Television crime shows do a great job of explaining an officer’s right to collect evidence that is found in plain sight or has been discarded to the public such that the owner loses their right to the expectation of privacy. An example that is often used is the one where an enthusiastic police officer is seen digging through a garbage bag left on the street. The suspect seems to always raise an object which the officer laughs off.
Although the shows make this kind of practice look like a joke, the expectation to privacy is something that is taken very seriously by someone charged with a crime. In Camden, New Jersey, a new public policy is raising some eyebrows and receiving criticism that it crosses the line.
The new policy cost the city $1.8 million and plans to increase the scope of the program are already in place. So what is the new policy? It is a camera observation and notice system. Cameras were installed in some of the areas around the city that have been labeled as a “high crime” area.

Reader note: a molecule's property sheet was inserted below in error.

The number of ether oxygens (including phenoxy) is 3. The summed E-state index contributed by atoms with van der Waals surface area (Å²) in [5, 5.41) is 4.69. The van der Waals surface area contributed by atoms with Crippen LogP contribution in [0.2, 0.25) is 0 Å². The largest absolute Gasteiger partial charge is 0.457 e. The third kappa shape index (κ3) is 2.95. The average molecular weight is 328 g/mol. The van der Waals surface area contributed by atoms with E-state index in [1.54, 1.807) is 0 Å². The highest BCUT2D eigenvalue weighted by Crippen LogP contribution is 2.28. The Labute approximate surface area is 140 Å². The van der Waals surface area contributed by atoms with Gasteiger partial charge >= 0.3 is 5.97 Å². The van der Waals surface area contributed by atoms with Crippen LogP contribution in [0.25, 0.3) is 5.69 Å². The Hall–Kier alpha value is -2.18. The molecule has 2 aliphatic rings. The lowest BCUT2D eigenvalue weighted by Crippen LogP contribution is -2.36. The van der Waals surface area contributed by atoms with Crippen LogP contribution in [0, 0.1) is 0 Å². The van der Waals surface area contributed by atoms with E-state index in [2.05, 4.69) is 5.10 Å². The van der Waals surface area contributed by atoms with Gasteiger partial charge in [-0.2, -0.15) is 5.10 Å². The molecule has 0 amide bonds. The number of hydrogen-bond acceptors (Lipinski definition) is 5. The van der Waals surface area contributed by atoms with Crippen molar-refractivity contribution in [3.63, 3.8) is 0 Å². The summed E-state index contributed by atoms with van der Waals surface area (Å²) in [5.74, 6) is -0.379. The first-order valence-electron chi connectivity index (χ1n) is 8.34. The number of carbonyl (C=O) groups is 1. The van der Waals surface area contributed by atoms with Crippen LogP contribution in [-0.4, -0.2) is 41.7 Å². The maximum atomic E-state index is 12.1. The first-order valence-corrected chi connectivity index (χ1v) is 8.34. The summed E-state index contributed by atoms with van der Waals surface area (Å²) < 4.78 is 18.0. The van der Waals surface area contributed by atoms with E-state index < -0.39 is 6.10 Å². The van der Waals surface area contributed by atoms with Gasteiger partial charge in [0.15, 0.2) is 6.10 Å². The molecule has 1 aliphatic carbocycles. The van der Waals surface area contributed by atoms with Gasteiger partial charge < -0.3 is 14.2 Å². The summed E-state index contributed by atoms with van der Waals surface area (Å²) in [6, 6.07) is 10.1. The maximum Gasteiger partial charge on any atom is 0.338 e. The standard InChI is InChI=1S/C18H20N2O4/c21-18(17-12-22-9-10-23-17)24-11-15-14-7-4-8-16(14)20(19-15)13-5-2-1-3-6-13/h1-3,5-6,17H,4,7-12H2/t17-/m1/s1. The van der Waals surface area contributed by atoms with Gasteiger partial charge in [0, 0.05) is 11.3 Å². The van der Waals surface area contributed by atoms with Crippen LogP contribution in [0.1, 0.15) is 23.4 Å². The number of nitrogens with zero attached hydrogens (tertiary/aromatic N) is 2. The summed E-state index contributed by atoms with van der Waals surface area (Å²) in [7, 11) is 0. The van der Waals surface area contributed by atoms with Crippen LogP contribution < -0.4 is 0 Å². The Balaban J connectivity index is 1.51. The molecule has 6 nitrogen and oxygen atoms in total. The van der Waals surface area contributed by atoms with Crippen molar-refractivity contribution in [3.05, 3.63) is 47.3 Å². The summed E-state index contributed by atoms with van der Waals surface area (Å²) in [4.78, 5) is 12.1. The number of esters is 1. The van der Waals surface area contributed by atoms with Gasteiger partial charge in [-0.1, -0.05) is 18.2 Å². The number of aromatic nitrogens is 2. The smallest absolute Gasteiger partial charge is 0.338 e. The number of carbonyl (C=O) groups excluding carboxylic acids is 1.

Police sit behind a video screen where they record license plate and vehicle information of cars, trucks and other automobiles they see stopped in the area. There are currently 81 cameras installed and hundreds of license plates have been recorded.
Once a plate is recorded, a notice is sent out to the owner that reads, “Not only has your vehicle and tag number been recorded, appropriate criminal and/or traffic offenses may be charged if our investigation reveals your vehicle and occupants to be involved in illegal activity.”
So is this new policy crossing the line? Could the records become an avenue for abuse? What are residents of the area saying about the new policy? In our next post of this two-part series, we will discuss some of the response.
Source: South Jersey News, “Visitors to Camden’s high-crime areas to be put on notice,” Claudia Vargas, Feb. 10, 2012